Sure, Apple wins and Samsung loses. But does Nokia win, too?

Samsung has been ordered to pay Apple $1 billion in damages. But the Cupertino company might not be the only one to benefit from the verdict. 

Nokia, which makes a range of Windows Phone handsets, stands to profit from the recent showdown between Apple and Samsung.

On Friday, the long courtroom battle between Samsung and Apple finally wound to a close. Apple came out on top. The Cupertino company was awarded approximately $1 billion in damages from Samsung, and Apple reps are currently seeking injunctions against a range of Samsung handsets, including the Galaxy S2 and the Droid Charge, both of which were found to violate patents established by Apple.

Samsung, for its part, has vowed to fight on. But how will the verdict affect the rest of the smartphone industry? Well, many analysts believe that Microsoft and Nokia in particular stand to benefit from a weakened Samsung presence in the marketplace. In February of last year, of course, Microsoft and Nokia announced they would partner to release a line of handsets running Microsoft's Windows Phone operating system. 

Among the products of that partnership is the Lumia smartphone; in September, Nokia is widely expected to introduce a line of handsets running Windows Phone 8, the upcoming version of the Windows Phone OS.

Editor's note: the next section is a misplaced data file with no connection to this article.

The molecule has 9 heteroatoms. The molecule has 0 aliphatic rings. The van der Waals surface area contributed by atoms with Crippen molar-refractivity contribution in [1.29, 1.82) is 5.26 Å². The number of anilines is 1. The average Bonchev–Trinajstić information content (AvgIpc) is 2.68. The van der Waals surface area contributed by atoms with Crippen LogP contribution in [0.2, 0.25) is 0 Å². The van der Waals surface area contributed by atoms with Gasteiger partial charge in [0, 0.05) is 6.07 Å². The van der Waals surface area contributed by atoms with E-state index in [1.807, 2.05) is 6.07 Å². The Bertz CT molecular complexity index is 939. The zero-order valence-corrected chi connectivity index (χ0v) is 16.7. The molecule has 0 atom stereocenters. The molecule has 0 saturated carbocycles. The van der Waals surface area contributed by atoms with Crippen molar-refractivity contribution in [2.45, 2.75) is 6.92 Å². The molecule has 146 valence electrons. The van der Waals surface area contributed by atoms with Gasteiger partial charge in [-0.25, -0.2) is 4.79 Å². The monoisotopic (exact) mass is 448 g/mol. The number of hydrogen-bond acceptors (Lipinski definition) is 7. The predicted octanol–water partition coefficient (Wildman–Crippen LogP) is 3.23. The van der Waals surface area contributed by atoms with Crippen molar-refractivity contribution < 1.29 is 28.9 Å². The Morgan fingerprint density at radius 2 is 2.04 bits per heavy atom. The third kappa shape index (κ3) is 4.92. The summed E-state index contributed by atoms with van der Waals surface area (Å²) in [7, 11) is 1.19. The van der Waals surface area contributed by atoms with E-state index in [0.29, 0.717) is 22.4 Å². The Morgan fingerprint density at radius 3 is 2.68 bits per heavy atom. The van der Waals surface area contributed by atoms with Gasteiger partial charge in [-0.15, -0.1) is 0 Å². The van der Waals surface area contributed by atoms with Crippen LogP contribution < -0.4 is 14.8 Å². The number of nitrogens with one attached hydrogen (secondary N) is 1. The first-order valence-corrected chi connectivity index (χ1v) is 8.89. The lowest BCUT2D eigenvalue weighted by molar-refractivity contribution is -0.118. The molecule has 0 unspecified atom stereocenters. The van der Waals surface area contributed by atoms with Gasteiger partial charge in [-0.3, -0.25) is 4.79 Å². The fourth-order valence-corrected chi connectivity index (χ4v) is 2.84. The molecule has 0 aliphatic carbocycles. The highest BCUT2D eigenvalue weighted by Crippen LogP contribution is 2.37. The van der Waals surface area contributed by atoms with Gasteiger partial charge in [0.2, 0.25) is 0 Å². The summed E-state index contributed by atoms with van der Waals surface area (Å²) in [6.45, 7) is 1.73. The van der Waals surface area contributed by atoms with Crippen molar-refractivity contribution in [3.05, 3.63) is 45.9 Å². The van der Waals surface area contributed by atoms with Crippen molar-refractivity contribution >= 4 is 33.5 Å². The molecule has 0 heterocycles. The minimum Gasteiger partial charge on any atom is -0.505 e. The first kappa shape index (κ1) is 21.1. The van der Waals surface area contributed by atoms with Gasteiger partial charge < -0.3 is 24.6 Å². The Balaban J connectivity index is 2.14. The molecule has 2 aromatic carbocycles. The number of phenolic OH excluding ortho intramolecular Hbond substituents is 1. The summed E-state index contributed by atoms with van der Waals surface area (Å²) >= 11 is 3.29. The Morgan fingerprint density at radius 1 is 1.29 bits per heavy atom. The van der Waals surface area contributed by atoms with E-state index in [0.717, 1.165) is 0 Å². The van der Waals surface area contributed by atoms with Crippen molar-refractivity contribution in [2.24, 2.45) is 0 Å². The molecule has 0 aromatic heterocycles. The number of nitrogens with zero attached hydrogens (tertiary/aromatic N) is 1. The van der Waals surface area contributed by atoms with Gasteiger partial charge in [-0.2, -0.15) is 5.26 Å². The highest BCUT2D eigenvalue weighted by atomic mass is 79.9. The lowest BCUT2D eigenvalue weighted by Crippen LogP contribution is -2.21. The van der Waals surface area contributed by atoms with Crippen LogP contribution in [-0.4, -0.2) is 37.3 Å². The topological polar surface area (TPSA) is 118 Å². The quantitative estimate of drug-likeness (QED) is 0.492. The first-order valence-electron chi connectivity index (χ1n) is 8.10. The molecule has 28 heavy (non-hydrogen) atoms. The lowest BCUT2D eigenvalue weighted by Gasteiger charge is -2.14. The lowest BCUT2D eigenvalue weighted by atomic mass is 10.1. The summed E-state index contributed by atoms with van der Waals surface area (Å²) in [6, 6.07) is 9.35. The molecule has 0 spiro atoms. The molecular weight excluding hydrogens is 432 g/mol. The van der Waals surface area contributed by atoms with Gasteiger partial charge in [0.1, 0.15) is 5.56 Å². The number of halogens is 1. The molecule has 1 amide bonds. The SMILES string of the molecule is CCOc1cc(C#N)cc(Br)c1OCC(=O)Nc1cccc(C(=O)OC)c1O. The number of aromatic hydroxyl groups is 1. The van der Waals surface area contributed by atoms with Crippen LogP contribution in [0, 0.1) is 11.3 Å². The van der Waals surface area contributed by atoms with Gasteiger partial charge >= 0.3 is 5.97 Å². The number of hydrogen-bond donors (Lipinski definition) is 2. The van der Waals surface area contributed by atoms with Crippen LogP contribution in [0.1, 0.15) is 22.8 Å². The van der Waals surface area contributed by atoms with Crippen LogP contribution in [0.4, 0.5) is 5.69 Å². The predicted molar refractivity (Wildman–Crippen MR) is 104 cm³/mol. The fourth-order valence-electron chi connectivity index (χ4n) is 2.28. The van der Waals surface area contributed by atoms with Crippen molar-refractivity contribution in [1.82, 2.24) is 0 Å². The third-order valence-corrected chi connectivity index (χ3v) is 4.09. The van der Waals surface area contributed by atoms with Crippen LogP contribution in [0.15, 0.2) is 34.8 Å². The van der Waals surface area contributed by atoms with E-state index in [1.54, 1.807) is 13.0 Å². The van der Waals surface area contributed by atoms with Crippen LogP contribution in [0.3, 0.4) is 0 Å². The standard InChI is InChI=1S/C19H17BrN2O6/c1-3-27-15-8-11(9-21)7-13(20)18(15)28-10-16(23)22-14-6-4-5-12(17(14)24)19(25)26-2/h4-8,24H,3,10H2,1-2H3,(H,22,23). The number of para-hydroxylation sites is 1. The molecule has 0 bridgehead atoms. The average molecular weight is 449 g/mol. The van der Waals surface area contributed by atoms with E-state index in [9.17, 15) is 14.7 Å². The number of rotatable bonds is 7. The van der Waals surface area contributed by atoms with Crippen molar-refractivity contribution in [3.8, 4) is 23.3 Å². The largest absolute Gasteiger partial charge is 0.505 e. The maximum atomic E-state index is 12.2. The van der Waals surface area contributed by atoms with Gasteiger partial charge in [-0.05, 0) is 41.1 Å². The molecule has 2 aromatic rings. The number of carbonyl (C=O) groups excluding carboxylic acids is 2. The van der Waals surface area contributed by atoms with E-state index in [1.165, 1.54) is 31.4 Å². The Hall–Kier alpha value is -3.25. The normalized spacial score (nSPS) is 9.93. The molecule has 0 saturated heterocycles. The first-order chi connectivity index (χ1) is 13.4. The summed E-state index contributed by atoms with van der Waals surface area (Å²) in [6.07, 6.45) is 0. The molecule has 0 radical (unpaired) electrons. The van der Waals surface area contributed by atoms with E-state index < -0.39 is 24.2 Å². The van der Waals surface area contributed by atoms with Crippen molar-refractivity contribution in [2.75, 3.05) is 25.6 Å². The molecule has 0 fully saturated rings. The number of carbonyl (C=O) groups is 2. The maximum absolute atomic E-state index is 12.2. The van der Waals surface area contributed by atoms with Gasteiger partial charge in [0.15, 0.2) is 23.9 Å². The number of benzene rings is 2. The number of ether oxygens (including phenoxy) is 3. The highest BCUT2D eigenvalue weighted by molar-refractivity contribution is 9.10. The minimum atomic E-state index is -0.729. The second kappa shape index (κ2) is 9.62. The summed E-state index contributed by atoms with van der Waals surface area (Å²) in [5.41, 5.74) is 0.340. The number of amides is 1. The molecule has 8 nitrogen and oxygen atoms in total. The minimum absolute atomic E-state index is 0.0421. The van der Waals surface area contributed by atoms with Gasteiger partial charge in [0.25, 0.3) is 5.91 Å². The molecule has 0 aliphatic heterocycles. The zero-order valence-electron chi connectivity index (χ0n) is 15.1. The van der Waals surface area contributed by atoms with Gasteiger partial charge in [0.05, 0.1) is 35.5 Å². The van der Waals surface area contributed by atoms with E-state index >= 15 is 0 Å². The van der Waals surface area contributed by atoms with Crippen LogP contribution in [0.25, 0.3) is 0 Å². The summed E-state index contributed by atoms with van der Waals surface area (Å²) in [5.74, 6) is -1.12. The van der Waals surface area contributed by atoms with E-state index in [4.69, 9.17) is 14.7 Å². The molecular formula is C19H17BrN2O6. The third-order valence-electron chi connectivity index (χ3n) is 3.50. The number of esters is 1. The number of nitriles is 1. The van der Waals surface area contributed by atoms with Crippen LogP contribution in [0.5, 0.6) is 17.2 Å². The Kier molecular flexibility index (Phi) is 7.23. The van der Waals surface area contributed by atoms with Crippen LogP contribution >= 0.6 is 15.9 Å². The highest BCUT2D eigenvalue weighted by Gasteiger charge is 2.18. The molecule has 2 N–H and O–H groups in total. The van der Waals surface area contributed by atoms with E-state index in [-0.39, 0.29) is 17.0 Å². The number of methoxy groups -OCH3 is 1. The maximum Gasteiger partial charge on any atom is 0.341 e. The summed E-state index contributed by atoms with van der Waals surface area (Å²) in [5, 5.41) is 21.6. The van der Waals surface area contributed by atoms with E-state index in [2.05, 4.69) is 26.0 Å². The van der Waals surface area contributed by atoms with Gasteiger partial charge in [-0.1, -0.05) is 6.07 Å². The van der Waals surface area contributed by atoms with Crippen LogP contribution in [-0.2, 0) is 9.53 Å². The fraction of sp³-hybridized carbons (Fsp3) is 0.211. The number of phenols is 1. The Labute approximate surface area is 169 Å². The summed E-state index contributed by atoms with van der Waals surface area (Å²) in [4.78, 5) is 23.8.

"After the verdict, I am sure that vendors in the Android ecosystem are wondering how long it will be before they become Apple’s target," Gartner's Carolina Milanesi told Bloomberg this week. "This might sway some vendors to look at Windows Phone 8 as an alternative, and for the ones like HTC Corp. and even Samsung who have already announced plans to bring to market a WP8 device, how much stronger their investment should be."

As Bobbie Johnson of GigaOM notes, Nokia stock has climbed steadily since the conclusion of the Apple and Samsung case.

Still, Johnson warns against getting too optimistic about Nokia's prospects. The company is still an underdog in the smartphone wars. 

"While the promise of jam tomorrow might help Wall Street’s sensibilities," Johnson writes, "the reality is that it’s a long, long game that is far from sure. Does Nokia have the time, or the inclination, to wait for the world to change?"

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